Be Thankful These Weren’t Your Transactions!

By Lisa A. Tyler
National Escrow Administrator

Thanksgiving is a time for giving thanks, and after reading this month’s edition of Fraud Insights, you’ll be thankful that the transactions featured here were not yours! Read about how some amazing closers acted upon red flag warnings in their transactions to uncover forgery, fraud and other crimes.

The heroic acts of the employees named in these three stories did not go unrecognized. Each escrow employee received a $500 reward in addition to our eternal gratitude for their extraordinary efforts to protect the Company, the public and the lenders we serve from fraudulent transactions.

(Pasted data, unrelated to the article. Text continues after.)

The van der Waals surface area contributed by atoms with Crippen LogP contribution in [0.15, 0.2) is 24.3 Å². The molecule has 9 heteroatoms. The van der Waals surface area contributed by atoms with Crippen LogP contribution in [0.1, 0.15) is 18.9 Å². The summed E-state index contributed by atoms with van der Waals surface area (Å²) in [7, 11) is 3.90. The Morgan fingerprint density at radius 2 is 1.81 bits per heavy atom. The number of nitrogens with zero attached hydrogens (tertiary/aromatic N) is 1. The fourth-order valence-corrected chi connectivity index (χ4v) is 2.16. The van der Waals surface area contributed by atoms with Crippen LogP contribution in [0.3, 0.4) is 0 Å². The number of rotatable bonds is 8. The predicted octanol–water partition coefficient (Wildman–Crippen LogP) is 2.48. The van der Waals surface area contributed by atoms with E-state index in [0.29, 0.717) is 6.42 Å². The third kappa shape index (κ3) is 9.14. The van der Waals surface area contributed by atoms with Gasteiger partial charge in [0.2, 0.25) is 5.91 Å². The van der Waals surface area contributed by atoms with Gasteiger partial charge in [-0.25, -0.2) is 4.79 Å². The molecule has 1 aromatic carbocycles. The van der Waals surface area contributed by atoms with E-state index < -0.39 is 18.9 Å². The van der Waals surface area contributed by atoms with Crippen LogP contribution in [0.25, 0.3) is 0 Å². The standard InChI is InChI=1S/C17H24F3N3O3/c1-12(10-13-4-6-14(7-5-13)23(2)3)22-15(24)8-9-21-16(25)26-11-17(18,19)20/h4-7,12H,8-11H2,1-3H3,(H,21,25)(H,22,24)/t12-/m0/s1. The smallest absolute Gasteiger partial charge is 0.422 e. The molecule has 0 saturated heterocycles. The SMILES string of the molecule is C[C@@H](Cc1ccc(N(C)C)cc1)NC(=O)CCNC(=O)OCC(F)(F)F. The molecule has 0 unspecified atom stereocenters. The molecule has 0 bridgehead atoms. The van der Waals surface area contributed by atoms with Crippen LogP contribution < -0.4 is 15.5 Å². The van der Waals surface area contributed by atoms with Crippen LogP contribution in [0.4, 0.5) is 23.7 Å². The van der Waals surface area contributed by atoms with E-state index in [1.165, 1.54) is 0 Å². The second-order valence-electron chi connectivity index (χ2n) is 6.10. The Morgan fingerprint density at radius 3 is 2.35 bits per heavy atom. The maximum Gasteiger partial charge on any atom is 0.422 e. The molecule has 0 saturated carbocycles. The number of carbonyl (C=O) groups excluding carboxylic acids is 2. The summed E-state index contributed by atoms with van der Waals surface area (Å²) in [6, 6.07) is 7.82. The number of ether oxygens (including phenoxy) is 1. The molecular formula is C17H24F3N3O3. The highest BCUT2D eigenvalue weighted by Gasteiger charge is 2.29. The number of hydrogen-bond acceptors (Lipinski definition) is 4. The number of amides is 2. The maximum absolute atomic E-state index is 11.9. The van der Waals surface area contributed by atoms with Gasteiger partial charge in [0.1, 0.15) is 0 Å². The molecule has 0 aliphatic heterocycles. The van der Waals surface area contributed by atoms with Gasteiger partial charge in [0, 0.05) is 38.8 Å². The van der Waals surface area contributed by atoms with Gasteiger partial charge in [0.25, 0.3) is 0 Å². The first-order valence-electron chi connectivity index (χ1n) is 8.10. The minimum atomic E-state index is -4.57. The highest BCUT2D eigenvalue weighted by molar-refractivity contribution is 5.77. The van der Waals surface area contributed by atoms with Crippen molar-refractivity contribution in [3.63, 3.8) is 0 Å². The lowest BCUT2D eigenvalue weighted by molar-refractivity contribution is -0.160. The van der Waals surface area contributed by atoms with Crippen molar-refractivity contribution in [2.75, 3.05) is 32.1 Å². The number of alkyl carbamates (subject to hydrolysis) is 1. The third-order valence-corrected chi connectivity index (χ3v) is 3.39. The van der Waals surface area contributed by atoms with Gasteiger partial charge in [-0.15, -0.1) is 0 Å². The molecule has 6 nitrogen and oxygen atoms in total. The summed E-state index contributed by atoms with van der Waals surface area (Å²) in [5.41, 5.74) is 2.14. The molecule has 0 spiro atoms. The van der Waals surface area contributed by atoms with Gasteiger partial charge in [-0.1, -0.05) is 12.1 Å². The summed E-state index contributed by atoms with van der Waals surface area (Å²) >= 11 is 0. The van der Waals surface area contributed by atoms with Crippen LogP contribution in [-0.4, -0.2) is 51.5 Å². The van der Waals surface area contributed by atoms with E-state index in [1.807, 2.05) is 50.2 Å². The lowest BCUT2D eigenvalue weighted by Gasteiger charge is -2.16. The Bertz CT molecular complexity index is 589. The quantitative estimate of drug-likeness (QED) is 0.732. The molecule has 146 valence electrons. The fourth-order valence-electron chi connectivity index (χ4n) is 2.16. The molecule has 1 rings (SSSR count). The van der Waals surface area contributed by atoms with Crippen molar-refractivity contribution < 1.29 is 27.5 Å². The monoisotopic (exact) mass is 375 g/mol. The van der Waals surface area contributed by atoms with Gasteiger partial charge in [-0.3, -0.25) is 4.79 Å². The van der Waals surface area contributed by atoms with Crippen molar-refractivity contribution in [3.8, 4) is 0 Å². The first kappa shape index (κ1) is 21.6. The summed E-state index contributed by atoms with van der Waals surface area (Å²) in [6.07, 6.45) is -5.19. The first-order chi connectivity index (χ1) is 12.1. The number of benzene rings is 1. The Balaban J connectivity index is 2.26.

The $1,500 we spent on employee rewards this month is nothing compared to the dollars we would have lost in legal defense had the transactions closed and we insured the buyers and lenders. Regardless of whether a claim against our Company is valid or not, we spend an average of $12,000 per claim in legal fees defending our Company. Other than increased market share, we have nothing to gain when closing a shady deal – but we have a lot of money to lose, especially since the average premium collected on our transactions is not even close to $12,000.

Keep your radar on and be sure to share your next incident of crime with the rest of the Company by submitting your details to

We now have Fraud Insights available in glossy print form! If you would like printed copies of this newsletter, please submit your request to us at The printed version of the newsletter is a great way to spread the word to your customers about the proactive measures we take to protect our Company, our customers and the public from crime.


Miami Vice

Like the undercover cops from Miami Vice, a Florida escrow closer used her detective skills to solve a mysterious case of fraud.